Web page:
Thursday, November 4, 2010

CDCR Breaks Ground on New Prison Health Care Facility

California Health Care Facility-Stockton — One of Several AB 900 Projects Kicking Off in 2010 — Will Add Jobs for Region and Provide Treatment for Inmates

STOCKTON – The California Department of Corrections and Rehabilitation (CDCR) and California Prison Health Care Services (CPHCS) today broke ground on a 1,722-bed inmate medical facility southeast of Stockton, which will strengthen inmate medical care and create thousands of jobs. The ceremony, on the site of the former Karl Holton Youth Correctional Facility, was attended by elected officials, local dignitaries and CDCR and CPHCS officials.
The groundbreaking marked CDCR’s third Assembly Bill 900 (AB 900) construction project launched this year. In June, CDCR broke ground on a 64-bed intermediate-care mental health facility at California Medical Facility in Vacaville and a 45-bed acute/intermediate-care mental health facility for female inmates at California Institution for Women in Corona. AB 900, also known as the Public Safety and Offender Rehabilitation Services Act of 2007, was signed by Governor Arnold Schwarzenegger on May 3, 2007, and provides $7.7 billion to add 53,000 prison and jail beds. The legislation provided funding for beds for treatment and rehabilitation and to reduce prison overcrowding.
“We have made tremendous progress on construction projects initiated by AB 900,” said CDCR Secretary Matthew Cate. “This new health care facility will enhance safety and security at all CDCR prisons, while creating new jobs in San Joaquin County. It supports our mission, frees up bed space and staff at other facilities and contributes to the local economy.”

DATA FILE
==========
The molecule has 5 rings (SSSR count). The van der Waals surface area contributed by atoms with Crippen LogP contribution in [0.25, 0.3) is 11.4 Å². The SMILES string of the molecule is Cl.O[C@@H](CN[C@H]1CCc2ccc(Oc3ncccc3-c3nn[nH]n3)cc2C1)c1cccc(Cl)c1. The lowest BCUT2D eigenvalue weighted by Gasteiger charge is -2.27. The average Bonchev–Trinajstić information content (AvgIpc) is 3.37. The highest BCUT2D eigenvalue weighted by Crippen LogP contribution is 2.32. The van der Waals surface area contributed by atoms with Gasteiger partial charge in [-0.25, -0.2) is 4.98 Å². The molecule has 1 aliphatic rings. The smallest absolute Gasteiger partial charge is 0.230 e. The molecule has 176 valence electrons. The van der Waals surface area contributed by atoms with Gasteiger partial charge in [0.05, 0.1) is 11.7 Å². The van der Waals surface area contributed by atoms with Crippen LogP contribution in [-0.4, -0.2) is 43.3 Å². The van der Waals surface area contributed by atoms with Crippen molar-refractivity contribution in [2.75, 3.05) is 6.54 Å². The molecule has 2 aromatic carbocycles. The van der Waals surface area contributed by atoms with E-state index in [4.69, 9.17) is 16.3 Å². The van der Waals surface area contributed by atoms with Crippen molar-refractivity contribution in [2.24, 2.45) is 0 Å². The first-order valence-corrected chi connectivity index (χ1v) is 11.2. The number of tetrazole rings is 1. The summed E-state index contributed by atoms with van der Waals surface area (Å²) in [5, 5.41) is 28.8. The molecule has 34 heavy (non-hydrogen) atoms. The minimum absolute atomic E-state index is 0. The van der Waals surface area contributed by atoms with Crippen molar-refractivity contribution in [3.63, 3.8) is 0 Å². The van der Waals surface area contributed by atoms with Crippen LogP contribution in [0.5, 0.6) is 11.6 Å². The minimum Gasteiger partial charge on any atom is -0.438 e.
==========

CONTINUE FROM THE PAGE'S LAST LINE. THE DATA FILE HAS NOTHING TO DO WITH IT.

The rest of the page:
The medical facility will treat physically and mentally ill state prison inmates. Construction is expected to be completed within three years. Security will include a 13-foot-high lethal electrified fence surrounding the facility and a 24-hour roving patrol.
“The California Health Care Facility-Stockton (CHCF) is a hallmark achievement for the health care in our prisons,” said Receiver J. Clark Kelso. “It helps California move toward compliance with federal court orders for inmate health care, while providing quality medical care.”
Construction activities will support nearly 5,500 jobs in the regional economy, including up to 1,700 construction workers a day on site. Upon completion, the facility will create more than 2,400 civil servant jobs and infuse an estimated $220 million annually into the San Joaquin County economy. As a part of this project, San Joaquin County will receive an estimated $1 million in sales tax revenue from construction materials, equipment and supplies. San Joaquin General Hospital will be paid to establish a 25-bed guarded medical unit.
The total estimated cost for the California Health Care Facility-Stockton project is $906 million and will include the following:
  • Buildings totaling 1.2 million square-feet
  • A visitor and staff entry building
  • Housing for 1,722 patient-inmates
  • A central kitchen
  • Patient-inmate housing clusters
  • Staff training facilities
  • A diagnostic and treatment center
  • Parking areas
  • A central energy plant
  • Silver certified as a LEED (Leadership in Energy and Environmental Design) building
  • Warehouse and support facilities
Security will include:
  • 13-foot-high lethal electrified fence
  • Vehicle-inspection point
  • 24-hour patrol
  • Exterior lighting
  •  Eleven 45-foot-tall guard towers

The URS Corporation of San Francisco will serve as the construction management consultant during the design, construction, commissioning and activation for the CHCF project.
CDCR’s Division of Facilities, Planning and Construction Management oversees all state prison construction in California. CDCR operates 33 prisons statewide and provides rehabilitative programming and secure custody for 165,000 inmates.

Terry Thornton, Paul Verke, CDCR (916) 445-4950
Liz Kanter, CPHCS (916) 323-2495